Upon suffering the shock reverse last time out, 'The Hayemaker' made the decision to part ways with trainer Shane McGuigan in favour of Cuban veteran Ismael Salas, who had relocated to London in order undertake the assignment. The fledgling partnership has appeared to be a success thus far, with Salas being handed the additional responsibility of training two of Haye’s most valuable promotional assets, in 2016 Olympian Joe Joyce and crossover MMA star Michael 'Venom' Page.
Boxing's No. 1 superhero and undefeated WBC/WBA/IBF/IBO middleweight world champion Gennady "GGG" Golovkin is back home in the Los Angeles area after his well-received visit to the Mexico, the motherland of his boxing style. Joined by his trainer Abel Sanchez and promoter Tom Loeffler, Golovkin traveled to Mexico City this week to meet with his fans and thank them for the support they have given him throughout his career and especially in the lead up and aftermath of his September 16 title defense against Canelo Alvarez. Golovkin (37-0-1, 33 KO's), boxing's longest-reigning active world champion, has successfully defended the middleweight title 19 times -- one short of the record -- since 2010.
Golovkin's whirlwind tour of Mexico City included a sustained standing ovation from 100,000 fans at Azteca Stadium at halftime of the game between the Oakland Raiders and the New England Patriots. Golovkin, wearing his WBC world title belt, was introduced on the field at halftime and greeted by an entire stadium chanting 'Triple G' repeatedly. The following day, the Mayor of Mexico City, Miguel Angel Mancera, honored Golovkin with a proclamation declaring him a distinguished guest of the city. The proclamation was in recognition of Golovkin's generous support of the victims of the earthquake. The highlight of Golovkin's trip was an extended visit to the Moctezuma Pediatric Hospital to give hugs, high fives and toys to children who are battling cancer. He also spent time with the relatives of the children, accompanied by the head of the Ministry of Health, Armando Ahued Ortega, and the president of the World Boxing Council (WBC) Mauricio Sulaiman.
"It really touched my heart to visit the children in the hospital, it was nice to bring them a special moment for a day," said Golovkin. "I have so much respect for the doctors and nurses who treat the children and their families every day. I am just thankful to God that I am in a position to be able to visit them and bring a smile to their faces.
It was a big honor to receive the official declaration from Governor Mancera, recognizing me as an official guest and International Ambassador of Mexico City. As we celebrate Thanksgiving, we should all give thanks for the blessing we have received. My trip to Mexico certainly did that for me."
"Gennady has won the hearts of Mexican people and is considered one of their own," said Sulaiman. "His kindness and much love given to those little champions fighting for their lives was humbling and brought tears of joy to many of us. I'm so proud to have GGG as the WBC middleweight champion. He truly represents the best of boxing in and outside the ring."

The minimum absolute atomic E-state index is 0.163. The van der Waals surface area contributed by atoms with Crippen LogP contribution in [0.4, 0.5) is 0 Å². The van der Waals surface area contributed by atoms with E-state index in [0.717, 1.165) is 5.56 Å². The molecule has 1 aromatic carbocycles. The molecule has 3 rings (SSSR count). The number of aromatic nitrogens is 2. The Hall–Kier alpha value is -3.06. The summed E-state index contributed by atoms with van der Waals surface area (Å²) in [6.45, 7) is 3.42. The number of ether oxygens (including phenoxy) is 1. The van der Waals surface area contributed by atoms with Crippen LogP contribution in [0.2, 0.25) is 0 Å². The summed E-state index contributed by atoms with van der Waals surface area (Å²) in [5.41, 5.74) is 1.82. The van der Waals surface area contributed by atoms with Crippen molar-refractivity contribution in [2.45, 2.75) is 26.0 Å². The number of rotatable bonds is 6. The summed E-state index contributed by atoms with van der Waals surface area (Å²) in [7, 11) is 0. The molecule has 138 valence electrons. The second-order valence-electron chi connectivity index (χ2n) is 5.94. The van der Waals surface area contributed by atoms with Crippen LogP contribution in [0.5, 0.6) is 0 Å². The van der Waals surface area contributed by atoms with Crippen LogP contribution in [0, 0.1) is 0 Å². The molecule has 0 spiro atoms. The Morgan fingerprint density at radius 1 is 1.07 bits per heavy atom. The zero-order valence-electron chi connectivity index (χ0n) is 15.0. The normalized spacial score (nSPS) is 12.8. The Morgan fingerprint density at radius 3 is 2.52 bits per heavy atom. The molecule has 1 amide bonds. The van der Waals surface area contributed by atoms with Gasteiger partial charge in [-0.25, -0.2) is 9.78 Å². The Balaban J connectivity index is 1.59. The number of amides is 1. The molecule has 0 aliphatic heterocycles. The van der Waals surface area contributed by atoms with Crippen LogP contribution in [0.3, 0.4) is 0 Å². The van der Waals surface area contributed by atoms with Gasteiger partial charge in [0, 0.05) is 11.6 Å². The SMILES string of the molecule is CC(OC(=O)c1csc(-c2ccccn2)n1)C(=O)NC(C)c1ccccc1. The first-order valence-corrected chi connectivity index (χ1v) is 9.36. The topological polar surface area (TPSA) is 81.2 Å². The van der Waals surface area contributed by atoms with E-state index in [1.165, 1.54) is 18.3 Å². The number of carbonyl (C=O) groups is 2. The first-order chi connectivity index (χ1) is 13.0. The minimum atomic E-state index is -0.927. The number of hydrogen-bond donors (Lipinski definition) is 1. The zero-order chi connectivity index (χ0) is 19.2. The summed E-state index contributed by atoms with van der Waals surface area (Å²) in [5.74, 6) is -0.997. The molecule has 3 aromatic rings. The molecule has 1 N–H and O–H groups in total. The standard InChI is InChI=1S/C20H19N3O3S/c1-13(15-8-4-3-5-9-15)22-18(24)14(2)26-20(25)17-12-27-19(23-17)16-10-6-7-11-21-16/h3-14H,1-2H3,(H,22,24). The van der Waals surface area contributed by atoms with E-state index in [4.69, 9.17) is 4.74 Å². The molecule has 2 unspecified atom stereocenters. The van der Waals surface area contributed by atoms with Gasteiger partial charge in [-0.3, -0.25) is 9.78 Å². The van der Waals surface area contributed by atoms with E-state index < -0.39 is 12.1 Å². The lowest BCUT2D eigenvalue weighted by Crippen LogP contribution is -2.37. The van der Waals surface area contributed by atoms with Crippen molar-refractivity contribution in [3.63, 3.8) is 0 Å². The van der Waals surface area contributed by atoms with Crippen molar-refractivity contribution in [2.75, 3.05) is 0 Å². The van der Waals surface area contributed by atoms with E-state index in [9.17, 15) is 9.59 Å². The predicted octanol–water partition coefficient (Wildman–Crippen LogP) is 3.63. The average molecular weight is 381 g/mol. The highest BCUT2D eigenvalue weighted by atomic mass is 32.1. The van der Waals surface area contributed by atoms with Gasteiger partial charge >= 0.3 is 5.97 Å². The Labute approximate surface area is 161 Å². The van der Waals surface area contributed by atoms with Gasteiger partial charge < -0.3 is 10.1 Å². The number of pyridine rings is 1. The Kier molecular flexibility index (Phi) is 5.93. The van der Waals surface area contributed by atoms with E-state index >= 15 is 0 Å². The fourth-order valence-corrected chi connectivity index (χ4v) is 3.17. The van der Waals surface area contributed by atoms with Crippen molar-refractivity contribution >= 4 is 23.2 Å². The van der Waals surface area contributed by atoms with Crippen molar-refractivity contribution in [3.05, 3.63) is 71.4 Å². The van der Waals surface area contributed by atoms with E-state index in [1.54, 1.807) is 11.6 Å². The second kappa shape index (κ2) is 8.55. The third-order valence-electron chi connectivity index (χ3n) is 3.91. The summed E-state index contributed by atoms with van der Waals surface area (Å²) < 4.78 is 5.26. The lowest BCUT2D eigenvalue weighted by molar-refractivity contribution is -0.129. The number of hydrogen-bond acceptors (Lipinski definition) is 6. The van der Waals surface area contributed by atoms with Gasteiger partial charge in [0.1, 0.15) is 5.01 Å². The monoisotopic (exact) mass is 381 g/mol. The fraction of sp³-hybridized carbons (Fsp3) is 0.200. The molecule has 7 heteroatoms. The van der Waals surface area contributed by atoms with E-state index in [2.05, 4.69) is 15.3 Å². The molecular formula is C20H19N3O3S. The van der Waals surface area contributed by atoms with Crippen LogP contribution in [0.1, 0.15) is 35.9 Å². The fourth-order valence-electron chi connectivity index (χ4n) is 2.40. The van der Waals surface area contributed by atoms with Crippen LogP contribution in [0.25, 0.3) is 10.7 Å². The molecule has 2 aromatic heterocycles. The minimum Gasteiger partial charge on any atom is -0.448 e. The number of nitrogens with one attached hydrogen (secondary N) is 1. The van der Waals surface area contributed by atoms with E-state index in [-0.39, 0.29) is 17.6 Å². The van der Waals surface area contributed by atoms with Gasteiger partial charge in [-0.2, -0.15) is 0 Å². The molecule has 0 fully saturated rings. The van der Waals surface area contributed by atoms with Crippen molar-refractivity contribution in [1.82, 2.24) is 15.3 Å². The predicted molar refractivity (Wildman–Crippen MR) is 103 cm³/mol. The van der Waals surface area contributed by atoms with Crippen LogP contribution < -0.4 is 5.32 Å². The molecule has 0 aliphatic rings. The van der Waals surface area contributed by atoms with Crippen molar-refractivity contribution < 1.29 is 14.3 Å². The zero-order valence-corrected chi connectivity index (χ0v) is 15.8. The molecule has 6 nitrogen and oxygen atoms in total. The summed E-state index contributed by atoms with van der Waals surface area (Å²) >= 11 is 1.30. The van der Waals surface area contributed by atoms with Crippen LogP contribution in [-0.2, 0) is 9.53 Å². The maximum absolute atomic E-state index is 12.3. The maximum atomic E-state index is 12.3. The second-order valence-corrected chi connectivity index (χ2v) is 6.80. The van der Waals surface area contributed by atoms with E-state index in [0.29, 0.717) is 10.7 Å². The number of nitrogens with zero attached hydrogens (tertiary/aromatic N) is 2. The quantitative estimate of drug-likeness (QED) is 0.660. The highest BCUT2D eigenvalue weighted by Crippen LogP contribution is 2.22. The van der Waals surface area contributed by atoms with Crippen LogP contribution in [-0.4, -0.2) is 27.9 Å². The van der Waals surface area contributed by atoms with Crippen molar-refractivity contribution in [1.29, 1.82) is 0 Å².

"When we walked onto the field in front of 100,000 fans at Azteca Stadium and they were chanting 'Triple G,' it was one of those moments that you will remember forever, said Loeffler. "The secret to his success is GGG does more promoting of his career on a world-wide basis when he is not fighting than most fighters do when they have a fight coming up. Last week he was in China with Jack Ma and this week he was in Mexico at the invitation of the president of the WBC."
Source: Sternberg Communications [Press Release]
On Saturday night in Madison Square Garden, New York, former IBF, WBA and WBO light heavyweight champion Sergey Kovalev returns to the ring to face Vyacheslav Shabranskyy for one of his old belts, the WBO strap left vacant by Andre Ward in the wake of his retirement from boxing. Ward of course claimed the aforementioned trio of belts with a narrow and controversial points decision over Kovalev in November 2016, one which many felt should have gone in favour of the Russian, who knocked Ward down in the second round. The closeness of the fight begged for a rematch and Ward put a definitive stamp on their rivalry by stopping Kovalev in the eighth round. There were complaints from Kovalev’s side of repeated low blows from Ward leading up to the stoppage, but the reality is that Kovalev had already been badly hurt by legitimate punches to the head and body and had nothing left in his tank.
The past year has been as torrid and unforgiving as the Russian winter for Kovalev. He lost his unbeaten record, all his belts and was stopped for the first time in his career. He split acrimoniously with his long-time trainer, John David Jackson, amidst an exchange of insults and accusations over who was to blame for the reversals suffered in the ring. Moreover, he lost the aura of menace and invincibility that he carried with him to every bout. Lest we forget that, before the fights with Ward, the ‘Krusher’ was regarded as one of the most feared men in boxing; a formidable boxer-puncher with devastating power and a notorious mean streak which carried him to a record 30-0-1 with 26 knockouts, three world titles, a career-defining win against the legendary Bernard Hopkins and a place in most pound-for-pound rankings. He now has the opportunity for redemption, albeit against a lesser foe.